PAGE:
Is light a wave or particle?

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asked May 4 in Science by Robeson (2,490 points)
Is light a wave or particle?

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answered May 5 by Salmorejo (11,910 points)
Light is actually both a wave and a particle.

Light behaves as both particles and waves at the same time, and scientists have been able to observe this duality in action using an ultrafast electron microscope.

Humans can see visible light.

The human eye can only see visible light, but light comes in many other "colors"—radio, infrared, ultraviolet, X-ray, and gamma-ray—that are invisible to the naked eye.

On one end of the spectrum there is infrared light, which, while too red for humans to see, is all around us and even emitted from our bodies.

The visible light spectrum is the segment of the electromagnetic spectrum that the human eye can view.

More simply, this range of wavelengths is called visible light.

Typically, the human eye can detect wavelengths from 380 to 700 nanometers.

Darkness is not really made up of anything other than the absence of light.

Darkness occurs when the sunlight is blocked out so when the earth spins and then tilts the earth gets dark and then as it spins around again towards morning the light or daylight comes out again.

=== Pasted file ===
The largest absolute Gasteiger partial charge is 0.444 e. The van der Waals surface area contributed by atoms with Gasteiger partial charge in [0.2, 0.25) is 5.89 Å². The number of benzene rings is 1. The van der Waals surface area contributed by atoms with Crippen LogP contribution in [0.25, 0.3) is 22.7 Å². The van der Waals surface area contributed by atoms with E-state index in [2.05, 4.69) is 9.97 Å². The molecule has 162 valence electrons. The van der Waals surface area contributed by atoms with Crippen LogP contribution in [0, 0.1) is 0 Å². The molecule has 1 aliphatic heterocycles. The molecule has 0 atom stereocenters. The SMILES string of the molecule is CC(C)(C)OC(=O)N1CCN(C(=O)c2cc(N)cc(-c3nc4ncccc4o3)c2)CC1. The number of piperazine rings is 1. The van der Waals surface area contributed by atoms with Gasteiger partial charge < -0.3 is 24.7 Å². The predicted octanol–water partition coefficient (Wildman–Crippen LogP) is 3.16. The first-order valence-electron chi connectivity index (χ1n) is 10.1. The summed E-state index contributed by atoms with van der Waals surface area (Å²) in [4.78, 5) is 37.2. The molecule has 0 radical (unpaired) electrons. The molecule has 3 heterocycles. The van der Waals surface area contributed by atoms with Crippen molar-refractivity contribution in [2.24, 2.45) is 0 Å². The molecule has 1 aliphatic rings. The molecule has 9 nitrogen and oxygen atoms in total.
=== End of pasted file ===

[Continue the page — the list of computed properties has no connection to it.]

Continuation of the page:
Darkness doesn't have any source like light has source.

It is just an absence, an absence of light.

Darkness, the direct opposite of lightness, is defined as a lack of illumination, an absence of visible light, or a surface that absorbs light, such as black or brown.

The darkness is not light, as an object which does not emit or reflect energy is truly 'dark. '

Darkness is light radiation which is in thermal equilibrium with its environment.

(It would be fair to say, by this definition, that the interior of the sun is dark.)

Unlike normal matter, dark matter does not interact with the electromagnetic force.

This means it does not absorb, reflect or emit light, making it extremely hard to spot. In fact, researchers have been able to infer the existence of dark matter only from the gravitational effect it seems to have on visible matter.

And every day, as Earth turns on its axis, the part of the planet you're standing on turns for a time so that you face into Earth's shadow.

When you face into the shadow, it's night.

When Earth turns so that you again face the direction of the sun, it's day.

During the day, sunlight floods our atmosphere in all directions, with both direct and reflected sunlight coming to us from everywhere we can see.

At night, the sunlight doesn't flood the atmosphere, and so it's dark everywhere in the sky that there isn't a point of light at, like a star, planet, or the Moon.

One lunar side always faces Earth, or is tidally locked, because the moon's rotation and orbit is closely synced-up with our planet's.

The moon spins about its axis and orbits the sun with Earth, so its night or "dark" side is constantly moving.

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